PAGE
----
Compound in oilseed crop may boost liver detoxification enzymes RESEARCH
A study published in the Journal of Agricultural and Food Chemistry shows that compounds found in an oilseed crop may boost liver detoxification enzymes.
"The bioactive compounds in Camelina sativa seed, also known as Gold of Pleasure, are a mixture of phytochemicals that work together synergistically far better than they do alone. This seed meal is a promising nutritional supplement because its bioactive ingredients increase the liver's ability to clear foreign chemicals and oxidative products. And that gives it potential anti-cancer benefit," said Elizabeth Jeffery, a University of Illinois Professor of Nutritional Toxicology.
Oilseed crops, including rapeseed, canola, and Camelina, contain some of the same bioactive ingredients—namely, glucosinolates and flavonoids—found in broccoli and other cruciferous vegetables and in nearly the same quantities, she noted. Because the oil from oilseed crops makes an environmentally friendly biofuel, scientists have been hoping to find a green use for the protein-rich seed meal left after oil extraction.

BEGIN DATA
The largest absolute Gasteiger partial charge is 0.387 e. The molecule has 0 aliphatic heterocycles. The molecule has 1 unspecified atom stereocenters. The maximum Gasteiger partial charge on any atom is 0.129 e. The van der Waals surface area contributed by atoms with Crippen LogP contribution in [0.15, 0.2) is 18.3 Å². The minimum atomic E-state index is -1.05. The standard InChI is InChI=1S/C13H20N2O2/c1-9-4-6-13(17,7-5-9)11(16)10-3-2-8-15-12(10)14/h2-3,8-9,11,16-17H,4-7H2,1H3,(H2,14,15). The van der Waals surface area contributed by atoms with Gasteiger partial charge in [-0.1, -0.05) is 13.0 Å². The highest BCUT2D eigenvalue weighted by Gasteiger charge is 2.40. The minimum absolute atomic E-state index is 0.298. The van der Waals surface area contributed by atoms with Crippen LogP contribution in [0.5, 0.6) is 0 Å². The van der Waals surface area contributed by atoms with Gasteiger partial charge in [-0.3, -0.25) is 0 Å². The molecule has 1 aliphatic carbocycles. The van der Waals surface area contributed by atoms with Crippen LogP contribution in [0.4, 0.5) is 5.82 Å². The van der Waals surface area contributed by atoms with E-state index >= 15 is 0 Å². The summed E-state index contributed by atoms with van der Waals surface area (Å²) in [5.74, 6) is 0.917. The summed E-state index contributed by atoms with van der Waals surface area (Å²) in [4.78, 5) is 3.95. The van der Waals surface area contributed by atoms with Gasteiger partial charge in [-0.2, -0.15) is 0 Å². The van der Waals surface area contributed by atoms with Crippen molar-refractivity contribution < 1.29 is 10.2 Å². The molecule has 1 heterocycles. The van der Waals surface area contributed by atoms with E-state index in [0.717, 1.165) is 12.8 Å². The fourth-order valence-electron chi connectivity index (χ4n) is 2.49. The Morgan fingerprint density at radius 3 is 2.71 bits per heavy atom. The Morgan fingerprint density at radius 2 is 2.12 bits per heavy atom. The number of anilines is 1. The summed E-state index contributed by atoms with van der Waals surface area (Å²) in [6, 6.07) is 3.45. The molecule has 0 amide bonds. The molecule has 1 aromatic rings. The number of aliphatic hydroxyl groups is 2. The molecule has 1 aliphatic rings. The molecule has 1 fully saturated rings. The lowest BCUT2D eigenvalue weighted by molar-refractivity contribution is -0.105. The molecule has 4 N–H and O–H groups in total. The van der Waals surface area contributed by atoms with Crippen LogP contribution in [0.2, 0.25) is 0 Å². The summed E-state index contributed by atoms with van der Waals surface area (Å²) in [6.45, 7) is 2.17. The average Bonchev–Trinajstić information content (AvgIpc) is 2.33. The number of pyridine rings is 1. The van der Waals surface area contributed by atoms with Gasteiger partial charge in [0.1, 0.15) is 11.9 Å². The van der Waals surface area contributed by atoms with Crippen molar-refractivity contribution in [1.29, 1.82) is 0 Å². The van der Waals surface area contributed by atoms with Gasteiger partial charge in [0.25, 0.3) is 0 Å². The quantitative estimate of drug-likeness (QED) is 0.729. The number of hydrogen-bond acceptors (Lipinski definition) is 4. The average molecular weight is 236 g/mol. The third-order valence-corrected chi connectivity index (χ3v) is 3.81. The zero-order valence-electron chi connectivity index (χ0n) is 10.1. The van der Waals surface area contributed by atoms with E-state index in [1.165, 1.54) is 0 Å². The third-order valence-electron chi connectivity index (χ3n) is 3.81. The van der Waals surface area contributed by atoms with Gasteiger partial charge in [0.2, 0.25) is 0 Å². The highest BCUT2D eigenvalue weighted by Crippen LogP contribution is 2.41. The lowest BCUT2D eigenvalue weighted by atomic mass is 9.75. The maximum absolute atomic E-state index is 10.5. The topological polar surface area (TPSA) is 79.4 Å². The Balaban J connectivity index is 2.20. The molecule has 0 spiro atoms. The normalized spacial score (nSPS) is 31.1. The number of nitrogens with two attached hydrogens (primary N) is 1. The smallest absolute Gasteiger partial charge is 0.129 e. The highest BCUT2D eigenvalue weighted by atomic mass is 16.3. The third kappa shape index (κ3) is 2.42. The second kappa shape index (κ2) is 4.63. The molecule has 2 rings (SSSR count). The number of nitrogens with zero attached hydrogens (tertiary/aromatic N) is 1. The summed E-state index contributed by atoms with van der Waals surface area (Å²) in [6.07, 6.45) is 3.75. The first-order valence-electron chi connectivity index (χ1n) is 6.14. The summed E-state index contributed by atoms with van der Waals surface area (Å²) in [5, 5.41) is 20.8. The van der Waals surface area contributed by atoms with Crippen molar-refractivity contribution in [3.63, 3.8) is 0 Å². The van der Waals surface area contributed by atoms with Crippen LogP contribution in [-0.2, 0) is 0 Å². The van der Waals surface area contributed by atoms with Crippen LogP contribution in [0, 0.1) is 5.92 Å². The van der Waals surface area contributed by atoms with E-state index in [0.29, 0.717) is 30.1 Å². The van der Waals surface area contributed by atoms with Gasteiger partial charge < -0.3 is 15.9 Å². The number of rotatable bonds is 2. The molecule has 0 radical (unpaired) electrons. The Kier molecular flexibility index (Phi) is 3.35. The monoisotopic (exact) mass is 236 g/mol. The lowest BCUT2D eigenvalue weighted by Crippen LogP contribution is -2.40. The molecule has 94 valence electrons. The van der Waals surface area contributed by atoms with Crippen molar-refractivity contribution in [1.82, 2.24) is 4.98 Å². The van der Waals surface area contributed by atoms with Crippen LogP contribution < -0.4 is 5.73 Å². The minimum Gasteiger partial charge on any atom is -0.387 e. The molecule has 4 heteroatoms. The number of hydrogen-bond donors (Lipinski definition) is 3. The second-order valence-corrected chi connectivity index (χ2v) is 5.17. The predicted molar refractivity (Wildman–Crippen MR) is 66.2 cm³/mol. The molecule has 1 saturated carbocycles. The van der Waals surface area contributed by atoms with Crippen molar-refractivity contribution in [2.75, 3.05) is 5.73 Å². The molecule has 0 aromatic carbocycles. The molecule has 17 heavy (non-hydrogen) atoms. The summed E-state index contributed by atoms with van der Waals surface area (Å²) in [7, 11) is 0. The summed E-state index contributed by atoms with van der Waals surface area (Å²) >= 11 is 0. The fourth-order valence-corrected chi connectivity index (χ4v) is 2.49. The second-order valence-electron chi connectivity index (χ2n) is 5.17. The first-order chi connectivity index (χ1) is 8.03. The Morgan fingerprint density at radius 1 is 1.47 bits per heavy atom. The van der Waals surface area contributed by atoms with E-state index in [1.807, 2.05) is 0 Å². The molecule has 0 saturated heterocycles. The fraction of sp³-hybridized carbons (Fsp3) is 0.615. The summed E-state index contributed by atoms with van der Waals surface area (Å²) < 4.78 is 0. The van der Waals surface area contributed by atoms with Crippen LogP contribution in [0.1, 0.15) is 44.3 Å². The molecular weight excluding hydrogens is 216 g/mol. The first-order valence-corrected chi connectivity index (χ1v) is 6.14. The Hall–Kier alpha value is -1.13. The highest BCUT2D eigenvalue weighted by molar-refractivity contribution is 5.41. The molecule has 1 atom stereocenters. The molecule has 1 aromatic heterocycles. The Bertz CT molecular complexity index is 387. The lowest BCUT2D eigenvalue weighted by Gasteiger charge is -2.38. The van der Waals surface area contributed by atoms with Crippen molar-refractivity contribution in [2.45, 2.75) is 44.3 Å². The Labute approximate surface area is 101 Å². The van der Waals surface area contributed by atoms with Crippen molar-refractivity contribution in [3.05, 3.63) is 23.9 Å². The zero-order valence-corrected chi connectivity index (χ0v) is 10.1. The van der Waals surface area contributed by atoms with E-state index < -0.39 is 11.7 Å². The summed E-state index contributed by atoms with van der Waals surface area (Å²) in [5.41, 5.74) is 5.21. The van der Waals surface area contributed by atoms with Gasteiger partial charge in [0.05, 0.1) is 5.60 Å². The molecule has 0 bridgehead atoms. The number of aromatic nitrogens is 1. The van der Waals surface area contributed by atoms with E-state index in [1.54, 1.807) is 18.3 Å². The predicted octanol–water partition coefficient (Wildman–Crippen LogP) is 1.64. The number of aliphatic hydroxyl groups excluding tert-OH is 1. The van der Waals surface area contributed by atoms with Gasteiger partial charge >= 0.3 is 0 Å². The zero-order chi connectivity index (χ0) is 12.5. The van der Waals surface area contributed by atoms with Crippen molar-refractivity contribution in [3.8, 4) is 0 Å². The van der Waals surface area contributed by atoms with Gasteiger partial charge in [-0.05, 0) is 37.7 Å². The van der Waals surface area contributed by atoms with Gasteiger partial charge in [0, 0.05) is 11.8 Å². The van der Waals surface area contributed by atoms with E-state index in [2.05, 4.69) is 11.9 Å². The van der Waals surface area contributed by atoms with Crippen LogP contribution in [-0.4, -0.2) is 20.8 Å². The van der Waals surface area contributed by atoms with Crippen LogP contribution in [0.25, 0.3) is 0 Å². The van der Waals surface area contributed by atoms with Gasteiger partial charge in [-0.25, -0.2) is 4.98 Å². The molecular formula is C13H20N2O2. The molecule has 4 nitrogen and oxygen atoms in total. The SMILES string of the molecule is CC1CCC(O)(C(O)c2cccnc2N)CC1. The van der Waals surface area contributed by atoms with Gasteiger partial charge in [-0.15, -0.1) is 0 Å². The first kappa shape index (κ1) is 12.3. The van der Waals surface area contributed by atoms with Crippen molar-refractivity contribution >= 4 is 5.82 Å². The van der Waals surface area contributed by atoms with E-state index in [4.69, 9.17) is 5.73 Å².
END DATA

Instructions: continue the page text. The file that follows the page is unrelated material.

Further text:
In the first study of Camelina's bioactive properties, the researchers isolated four major components—three glucosinolates and the flavonoid quercetin—from its defatted seed meal. Then the researchers began to test these components on mouse liver cells both individually and together. They found that all four major Camelina bioactives induced the detoxifying liver enzyme NQO1 when they were used alone. However, when a particular glucosinolate, GSL9, was paired with the flavonoid quercetin, there was a synergistic effect. When these two bioactives were combined, induction of the detoxifying liver enzyme increased nearly fivefold.
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